Al-Jazeera, Qatar, and New Tactics in State-Sponsored Media Diplomacy

Tal Samuel-Azran

Research output: Contribution to journalArticlepeer-review

44 Scopus citations


The use of international broadcasting, a tool of public diplomacy since World War I, can be divided into two chronological periods. The first, which began during World War I and declined in the post-Cold War era, was characterized by international government-sponsored radio broadcasters. The second began with the emergence of privately owned global news networks (e.g., CNN, Sky News, and MSNBC) in the 1980s and 1990s, which were deemed more credible than government-sponsored stations. Based on an 8-year study of Al-Jazeera's coverage of Saudi affairs throughout the Qatari-Saudi conflict, which revealed a strong correlation between Al-Jazeera Arabic's tone toward Saudi affairs and the development of the Qatari-Saudi conflict, the article argues that Qatar invented a new model of public diplomacy by operating Al-Jazeera as a hybrid state-sponsored/private network, effectively transforming the network into a highly potent public diplomacy tool. Accordingly, the article discusses the interplay among news networks, ownership, and use of public diplomacy tactics in contemporary international broadcasting.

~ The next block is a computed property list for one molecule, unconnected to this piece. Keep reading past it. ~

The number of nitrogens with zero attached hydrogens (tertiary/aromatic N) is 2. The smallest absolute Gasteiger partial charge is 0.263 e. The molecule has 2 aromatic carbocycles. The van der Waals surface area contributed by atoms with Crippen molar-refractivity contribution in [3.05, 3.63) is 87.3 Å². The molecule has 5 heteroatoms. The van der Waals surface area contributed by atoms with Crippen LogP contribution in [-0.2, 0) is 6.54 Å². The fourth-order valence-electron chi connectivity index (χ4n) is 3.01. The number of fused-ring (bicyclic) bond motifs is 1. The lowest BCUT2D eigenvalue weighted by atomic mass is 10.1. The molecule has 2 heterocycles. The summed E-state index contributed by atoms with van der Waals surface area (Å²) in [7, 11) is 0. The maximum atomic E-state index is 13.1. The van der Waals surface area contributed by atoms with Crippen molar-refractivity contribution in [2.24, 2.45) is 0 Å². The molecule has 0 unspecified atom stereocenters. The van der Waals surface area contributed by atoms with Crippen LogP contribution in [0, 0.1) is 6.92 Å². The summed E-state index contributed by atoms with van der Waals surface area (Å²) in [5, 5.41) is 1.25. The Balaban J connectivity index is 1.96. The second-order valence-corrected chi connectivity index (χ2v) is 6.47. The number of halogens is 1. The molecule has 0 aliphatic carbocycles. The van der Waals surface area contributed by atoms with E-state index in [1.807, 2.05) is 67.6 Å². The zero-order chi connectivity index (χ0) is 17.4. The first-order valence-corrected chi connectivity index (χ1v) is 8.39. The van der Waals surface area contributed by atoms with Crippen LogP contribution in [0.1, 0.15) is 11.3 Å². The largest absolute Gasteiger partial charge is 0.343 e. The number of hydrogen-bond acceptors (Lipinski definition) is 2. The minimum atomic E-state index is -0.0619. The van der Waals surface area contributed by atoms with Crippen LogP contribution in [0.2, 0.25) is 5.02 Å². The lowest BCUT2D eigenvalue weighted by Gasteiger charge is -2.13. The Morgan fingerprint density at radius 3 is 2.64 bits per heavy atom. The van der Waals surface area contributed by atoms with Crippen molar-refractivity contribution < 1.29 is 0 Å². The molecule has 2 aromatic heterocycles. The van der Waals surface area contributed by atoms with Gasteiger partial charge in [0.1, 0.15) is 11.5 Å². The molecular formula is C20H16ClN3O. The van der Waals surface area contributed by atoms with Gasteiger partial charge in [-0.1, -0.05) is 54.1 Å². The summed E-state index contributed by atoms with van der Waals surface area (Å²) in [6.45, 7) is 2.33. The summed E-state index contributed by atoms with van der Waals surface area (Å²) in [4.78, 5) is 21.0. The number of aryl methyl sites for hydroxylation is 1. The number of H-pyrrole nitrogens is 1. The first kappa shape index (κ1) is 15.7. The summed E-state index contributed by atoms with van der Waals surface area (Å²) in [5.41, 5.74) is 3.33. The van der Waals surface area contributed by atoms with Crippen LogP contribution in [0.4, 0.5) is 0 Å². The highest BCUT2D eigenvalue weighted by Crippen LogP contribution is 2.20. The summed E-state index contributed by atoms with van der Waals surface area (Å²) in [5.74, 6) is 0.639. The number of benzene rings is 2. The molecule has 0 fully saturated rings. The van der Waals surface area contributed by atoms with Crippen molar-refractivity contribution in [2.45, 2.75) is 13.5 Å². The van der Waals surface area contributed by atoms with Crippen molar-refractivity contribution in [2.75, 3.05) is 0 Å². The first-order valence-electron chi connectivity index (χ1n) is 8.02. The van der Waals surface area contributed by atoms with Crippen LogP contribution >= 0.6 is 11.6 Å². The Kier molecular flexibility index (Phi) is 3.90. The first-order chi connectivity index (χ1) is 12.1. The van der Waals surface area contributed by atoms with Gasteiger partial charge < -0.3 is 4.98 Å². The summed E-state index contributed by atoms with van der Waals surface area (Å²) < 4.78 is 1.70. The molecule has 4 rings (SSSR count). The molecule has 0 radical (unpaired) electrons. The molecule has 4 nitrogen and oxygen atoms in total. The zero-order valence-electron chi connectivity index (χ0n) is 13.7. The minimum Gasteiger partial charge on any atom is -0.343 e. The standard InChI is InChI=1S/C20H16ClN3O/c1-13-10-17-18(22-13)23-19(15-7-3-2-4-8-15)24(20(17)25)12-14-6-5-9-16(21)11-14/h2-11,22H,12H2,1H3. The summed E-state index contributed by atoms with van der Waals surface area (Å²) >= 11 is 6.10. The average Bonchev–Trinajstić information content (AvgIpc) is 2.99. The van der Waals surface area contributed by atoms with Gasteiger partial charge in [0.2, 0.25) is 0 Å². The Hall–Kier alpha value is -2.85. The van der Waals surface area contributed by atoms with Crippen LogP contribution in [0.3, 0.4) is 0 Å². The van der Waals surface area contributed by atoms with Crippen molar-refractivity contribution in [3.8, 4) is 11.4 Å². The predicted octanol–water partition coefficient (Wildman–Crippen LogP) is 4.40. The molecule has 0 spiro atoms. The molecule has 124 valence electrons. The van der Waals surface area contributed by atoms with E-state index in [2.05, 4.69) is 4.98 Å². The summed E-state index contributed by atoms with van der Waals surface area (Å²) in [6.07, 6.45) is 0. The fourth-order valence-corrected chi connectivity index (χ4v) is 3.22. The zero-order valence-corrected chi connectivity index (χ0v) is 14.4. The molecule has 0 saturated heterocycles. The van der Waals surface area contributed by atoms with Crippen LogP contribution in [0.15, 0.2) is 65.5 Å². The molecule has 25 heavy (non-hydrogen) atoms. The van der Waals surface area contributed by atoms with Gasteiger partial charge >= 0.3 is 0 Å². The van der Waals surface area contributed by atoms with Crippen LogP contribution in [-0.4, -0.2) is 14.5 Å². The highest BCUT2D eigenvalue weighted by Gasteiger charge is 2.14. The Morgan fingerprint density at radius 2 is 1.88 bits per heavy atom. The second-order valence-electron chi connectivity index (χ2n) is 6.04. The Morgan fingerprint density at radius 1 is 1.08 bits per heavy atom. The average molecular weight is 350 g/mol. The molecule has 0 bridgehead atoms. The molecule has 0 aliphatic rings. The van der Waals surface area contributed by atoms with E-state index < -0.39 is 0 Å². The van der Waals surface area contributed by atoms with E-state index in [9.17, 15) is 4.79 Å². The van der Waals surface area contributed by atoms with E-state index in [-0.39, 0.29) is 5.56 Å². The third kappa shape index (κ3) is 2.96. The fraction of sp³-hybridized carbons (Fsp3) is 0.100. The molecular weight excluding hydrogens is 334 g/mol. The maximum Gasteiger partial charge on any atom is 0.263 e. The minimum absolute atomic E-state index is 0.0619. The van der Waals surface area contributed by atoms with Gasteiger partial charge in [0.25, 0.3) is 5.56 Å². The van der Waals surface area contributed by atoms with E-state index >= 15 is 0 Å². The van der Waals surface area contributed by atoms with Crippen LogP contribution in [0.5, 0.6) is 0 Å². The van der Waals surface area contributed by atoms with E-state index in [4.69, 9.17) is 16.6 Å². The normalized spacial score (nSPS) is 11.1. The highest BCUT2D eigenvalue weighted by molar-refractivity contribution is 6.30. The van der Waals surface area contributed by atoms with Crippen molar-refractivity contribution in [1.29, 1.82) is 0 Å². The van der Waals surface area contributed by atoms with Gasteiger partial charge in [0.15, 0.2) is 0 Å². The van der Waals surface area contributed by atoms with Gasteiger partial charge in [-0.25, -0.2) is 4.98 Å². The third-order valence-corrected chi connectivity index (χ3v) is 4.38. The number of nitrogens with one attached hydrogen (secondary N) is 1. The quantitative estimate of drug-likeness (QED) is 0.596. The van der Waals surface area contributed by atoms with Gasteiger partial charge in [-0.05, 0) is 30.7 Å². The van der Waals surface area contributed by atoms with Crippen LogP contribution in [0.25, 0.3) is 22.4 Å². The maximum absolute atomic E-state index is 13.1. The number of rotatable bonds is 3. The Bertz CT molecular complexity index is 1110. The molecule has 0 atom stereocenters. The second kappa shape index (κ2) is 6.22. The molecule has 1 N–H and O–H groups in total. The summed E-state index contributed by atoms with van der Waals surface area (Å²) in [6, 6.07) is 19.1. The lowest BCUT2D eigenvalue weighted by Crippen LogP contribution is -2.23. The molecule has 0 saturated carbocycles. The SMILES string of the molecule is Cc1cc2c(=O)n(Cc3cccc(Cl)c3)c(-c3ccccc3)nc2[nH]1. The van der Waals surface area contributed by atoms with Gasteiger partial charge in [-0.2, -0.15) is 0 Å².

Original languageEnglish
Pages (from-to)1293-1311
Number of pages19
JournalAmerican Behavioral Scientist
Issue number9
StatePublished - 1 Sep 2013
Externally publishedYes


  • Al-Jazeera
  • Qatar
  • Saudi Arabia
  • international broadcasting
  • micro state
  • public diplomacy
  • state-sponsored media

ASJC Scopus subject areas

  • Social Psychology
  • Cultural Studies
  • Education
  • Sociology and Political Science
  • General Social Sciences


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